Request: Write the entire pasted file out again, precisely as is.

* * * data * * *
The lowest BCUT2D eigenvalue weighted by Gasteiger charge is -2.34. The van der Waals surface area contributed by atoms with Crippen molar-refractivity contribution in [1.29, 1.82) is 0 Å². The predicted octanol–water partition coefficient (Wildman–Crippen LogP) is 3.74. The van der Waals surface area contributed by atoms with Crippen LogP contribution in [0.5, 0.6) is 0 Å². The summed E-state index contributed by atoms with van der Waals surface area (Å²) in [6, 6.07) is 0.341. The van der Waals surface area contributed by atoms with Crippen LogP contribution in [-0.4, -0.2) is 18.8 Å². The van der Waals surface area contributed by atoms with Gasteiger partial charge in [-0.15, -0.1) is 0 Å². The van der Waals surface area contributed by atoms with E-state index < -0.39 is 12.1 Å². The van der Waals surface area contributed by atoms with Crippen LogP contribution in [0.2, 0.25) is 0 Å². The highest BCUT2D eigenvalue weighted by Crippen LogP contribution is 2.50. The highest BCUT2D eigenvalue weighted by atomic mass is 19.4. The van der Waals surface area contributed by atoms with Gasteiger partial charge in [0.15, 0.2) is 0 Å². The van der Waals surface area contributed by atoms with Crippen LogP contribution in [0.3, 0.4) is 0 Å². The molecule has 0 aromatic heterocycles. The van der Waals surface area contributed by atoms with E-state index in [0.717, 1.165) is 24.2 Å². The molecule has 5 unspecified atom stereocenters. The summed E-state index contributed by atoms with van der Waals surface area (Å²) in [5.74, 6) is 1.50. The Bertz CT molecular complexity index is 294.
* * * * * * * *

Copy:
The lowest BCUT2D eigenvalue weighted by Gasteiger charge is -2.34. The van der Waals surface area contributed by atoms with Crippen molar-refractivity contribution in [1.29, 1.82) is 0 Å². The predicted octanol–water partition coefficient (Wildman–Crippen LogP) is 3.74. The van der Waals surface area contributed by atoms with Crippen LogP contribution in [0.5, 0.6) is 0 Å². The summed E-state index contributed by atoms with van der Waals surface area (Å²) in [6, 6.07) is 0.341. The van der Waals surface area contributed by atoms with Crippen LogP contribution in [-0.4, -0.2) is 18.8 Å². The van der Waals surface area contributed by atoms with Gasteiger partial charge in [-0.15, -0.1) is 0 Å². The van der Waals surface area contributed by atoms with E-state index < -0.39 is 12.1 Å². The van der Waals surface area contributed by atoms with Crippen LogP contribution in [0.2, 0.25) is 0 Å². The highest BCUT2D eigenvalue weighted by Crippen LogP contribution is 2.50. The highest BCUT2D eigenvalue weighted by atomic mass is 19.4. The van der Waals surface area contributed by atoms with Gasteiger partial charge in [0.15, 0.2) is 0 Å². The van der Waals surface area contributed by atoms with Crippen LogP contribution in [0.3, 0.4) is 0 Å². The molecule has 0 aromatic heterocycles. The van der Waals surface area contributed by atoms with E-state index in [0.717, 1.165) is 24.2 Å². The molecule has 5 unspecified atom stereocenters. The summed E-state index contributed by atoms with van der Waals surface area (Å²) in [5.74, 6) is 1.50. The Bertz CT molecular complexity index is 294.